Steve Kerr, Head Coach of the Golden State Warriors hopes to advocate for Cannabis in the NBA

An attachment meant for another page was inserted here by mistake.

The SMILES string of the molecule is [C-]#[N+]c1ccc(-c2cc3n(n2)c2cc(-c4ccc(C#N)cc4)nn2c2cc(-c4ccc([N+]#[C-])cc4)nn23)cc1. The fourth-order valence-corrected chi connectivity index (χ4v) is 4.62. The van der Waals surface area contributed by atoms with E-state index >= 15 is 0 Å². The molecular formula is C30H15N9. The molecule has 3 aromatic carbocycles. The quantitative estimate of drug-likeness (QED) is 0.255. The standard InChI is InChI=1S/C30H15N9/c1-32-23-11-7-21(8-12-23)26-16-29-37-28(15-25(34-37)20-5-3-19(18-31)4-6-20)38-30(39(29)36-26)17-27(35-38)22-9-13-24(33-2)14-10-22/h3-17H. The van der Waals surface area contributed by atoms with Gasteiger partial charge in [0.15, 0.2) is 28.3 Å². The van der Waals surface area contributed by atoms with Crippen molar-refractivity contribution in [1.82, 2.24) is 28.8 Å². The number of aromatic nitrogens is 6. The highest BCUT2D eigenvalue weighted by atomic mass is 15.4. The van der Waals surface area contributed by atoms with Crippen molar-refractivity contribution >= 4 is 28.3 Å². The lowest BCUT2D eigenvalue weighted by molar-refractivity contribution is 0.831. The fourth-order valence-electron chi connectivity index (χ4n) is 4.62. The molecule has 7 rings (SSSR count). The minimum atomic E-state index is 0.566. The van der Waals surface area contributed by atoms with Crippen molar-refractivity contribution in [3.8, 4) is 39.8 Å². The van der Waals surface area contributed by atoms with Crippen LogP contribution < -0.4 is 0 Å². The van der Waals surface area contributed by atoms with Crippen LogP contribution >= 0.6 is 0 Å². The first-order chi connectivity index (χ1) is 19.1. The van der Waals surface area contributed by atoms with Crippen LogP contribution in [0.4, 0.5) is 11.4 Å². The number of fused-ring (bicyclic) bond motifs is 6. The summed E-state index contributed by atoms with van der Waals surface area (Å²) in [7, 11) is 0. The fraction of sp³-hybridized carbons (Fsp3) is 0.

Steve Kerr says he uses marijuana for back pain and hopes to advocate for the league to soften the stance on pot. He hopes to remove Cannabis from the category that bundles Marijuana and Performance enhancing drugs together(as anyone who's ever used cannabis can attest that Cannabis in no way enhances Athletic Performance).Last week Steve Kerr, Head Coach of the Golden State Warriors was featured on a CSN Bay Area podcast where he shared his feelings on cannabis."I guess maybe I could even get in some trouble for this, but I've actually tried marijuana twice during the last year and a half when I've been going through this pain, this chronic pain that I've been dealing with" – Kerr told host Monte Poole.Coach Kerr went on to say that he hopes other professional sports leagues will soften their stances on marijuana use, believing it is a better alternative than the dangerous painkillers players are given to treat their chronic injuries."And yet, athletes everywhere are prescribed Vicodin(an over prescribed highly addictive synthetic opiate) like it's Vitamin C, like it's no big deal. As we all know, there's a giant misconception in our country that the "over-the-counter drugs" are "fine" but pot is bad. With the up-surge and general interest in Natural holistic alternatives to conventional medicine increasing it's become apparent that…. Now, things are changing, in a big way."You're seeing the change in these laws being talked about in different states, including California, Nevada, Florida, Colorado, Washington, Alaska and many others. But I would just hope that sports leagues are able to look past the perception. I'm sure the NFL is worried that their fans are going to go, 'All the players are potheads.'"In an interview with GQ from 2014, NBA commissioner Adam Silver gave his thoughts on marijuana use in the NBA:"This is a policy matter, and it's our strong preference that our players do not consume marijuana. We believe it will affect their performance on the court. That said, marijuana testing is something that's collectively bargained with the players' association, and we adjust to the times."Kerr said he thought it was only a matter of time before bans on marijuana are lifted and accepted socially. He feels strongly that it would be more beneficial, rather than a performance and health detriment."Again, without being an expert on it, but I know enough, especially over the last couple of years having gone through my own bout with chronic pain, I know enough about this stuff. Vicodin is not good for you. It's not. It's way worse for you than pot," Kerr said.Steve Kerr is the NBA Coach of the Year in 2016, and is probably the most high profile sports figure to advocate for changes to the leagues marijuana policy. It's also possible Coach Kerr has particularly focused his comments on the NFL, as it is much more of a high-collision sport where players could benefit most from the medicinal properties of marijuana and where change is the most needed. However, their drug policy is the strictest among professional sports.Just this week, the NFL suspended a player 10 games for using doctor-prescribed marijuana to treat the symptoms of his Chrohn's disease.Considering some of the lighter punishments handed out to players for violent offenses, like domestic violence. Hopefully Steve Kerr's comments will inspire others in professional sports to be supporters of sensible marijuana policy.
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